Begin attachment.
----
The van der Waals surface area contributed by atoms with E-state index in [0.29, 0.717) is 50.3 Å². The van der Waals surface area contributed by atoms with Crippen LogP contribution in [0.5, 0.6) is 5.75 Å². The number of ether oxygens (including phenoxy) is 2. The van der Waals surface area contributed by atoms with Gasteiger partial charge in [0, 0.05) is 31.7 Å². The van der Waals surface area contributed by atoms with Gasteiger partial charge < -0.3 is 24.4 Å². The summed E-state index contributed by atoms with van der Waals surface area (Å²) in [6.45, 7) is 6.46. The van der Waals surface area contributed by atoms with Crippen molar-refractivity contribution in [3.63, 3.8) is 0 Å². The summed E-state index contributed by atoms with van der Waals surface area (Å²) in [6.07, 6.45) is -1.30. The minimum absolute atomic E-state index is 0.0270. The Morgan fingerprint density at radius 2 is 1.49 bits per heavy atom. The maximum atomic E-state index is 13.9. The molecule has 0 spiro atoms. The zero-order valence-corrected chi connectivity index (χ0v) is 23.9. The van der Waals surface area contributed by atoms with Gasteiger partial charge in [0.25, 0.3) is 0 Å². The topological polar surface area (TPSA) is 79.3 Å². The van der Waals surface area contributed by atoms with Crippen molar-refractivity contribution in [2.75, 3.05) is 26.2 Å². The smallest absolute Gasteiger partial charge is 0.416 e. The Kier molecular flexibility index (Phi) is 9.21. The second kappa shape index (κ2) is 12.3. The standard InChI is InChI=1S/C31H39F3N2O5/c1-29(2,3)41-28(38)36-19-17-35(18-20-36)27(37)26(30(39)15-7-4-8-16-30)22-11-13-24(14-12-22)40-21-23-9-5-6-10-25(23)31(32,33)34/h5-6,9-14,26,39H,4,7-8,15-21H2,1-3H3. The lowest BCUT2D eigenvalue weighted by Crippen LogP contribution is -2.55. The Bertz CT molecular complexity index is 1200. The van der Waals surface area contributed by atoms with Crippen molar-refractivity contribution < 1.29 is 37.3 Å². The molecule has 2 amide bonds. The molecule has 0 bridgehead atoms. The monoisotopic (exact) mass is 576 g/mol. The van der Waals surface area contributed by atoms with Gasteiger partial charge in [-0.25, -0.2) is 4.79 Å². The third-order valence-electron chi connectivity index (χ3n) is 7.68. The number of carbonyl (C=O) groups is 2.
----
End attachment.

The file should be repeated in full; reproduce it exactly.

The van der Waals surface area contributed by atoms with E-state index in [0.29, 0.717) is 50.3 Å². The van der Waals surface area contributed by atoms with Crippen LogP contribution in [0.5, 0.6) is 5.75 Å². The number of ether oxygens (including phenoxy) is 2. The van der Waals surface area contributed by atoms with Gasteiger partial charge in [0, 0.05) is 31.7 Å². The van der Waals surface area contributed by atoms with Gasteiger partial charge < -0.3 is 24.4 Å². The summed E-state index contributed by atoms with van der Waals surface area (Å²) in [6.45, 7) is 6.46. The van der Waals surface area contributed by atoms with Crippen molar-refractivity contribution in [3.63, 3.8) is 0 Å². The summed E-state index contributed by atoms with van der Waals surface area (Å²) in [6.07, 6.45) is -1.30. The minimum absolute atomic E-state index is 0.0270. The Morgan fingerprint density at radius 2 is 1.49 bits per heavy atom. The maximum atomic E-state index is 13.9. The molecule has 0 spiro atoms. The zero-order valence-corrected chi connectivity index (χ0v) is 23.9. The van der Waals surface area contributed by atoms with Gasteiger partial charge in [0.25, 0.3) is 0 Å². The topological polar surface area (TPSA) is 79.3 Å². The van der Waals surface area contributed by atoms with Crippen molar-refractivity contribution in [2.75, 3.05) is 26.2 Å². The smallest absolute Gasteiger partial charge is 0.416 e. The Kier molecular flexibility index (Phi) is 9.21. The second kappa shape index (κ2) is 12.3. The standard InChI is InChI=1S/C31H39F3N2O5/c1-29(2,3)41-28(38)36-19-17-35(18-20-36)27(37)26(30(39)15-7-4-8-16-30)22-11-13-24(14-12-22)40-21-23-9-5-6-10-25(23)31(32,33)34/h5-6,9-14,26,39H,4,7-8,15-21H2,1-3H3. The lowest BCUT2D eigenvalue weighted by Crippen LogP contribution is -2.55. The Bertz CT molecular complexity index is 1200. The van der Waals surface area contributed by atoms with Crippen molar-refractivity contribution < 1.29 is 37.3 Å². The molecule has 2 amide bonds. The molecule has 0 bridgehead atoms. The monoisotopic (exact) mass is 576 g/mol. The van der Waals surface area contributed by atoms with Gasteiger partial charge in [-0.25, -0.2) is 4.79 Å². The third-order valence-electron chi connectivity index (χ3n) is 7.68. The number of carbonyl (C=O) groups is 2.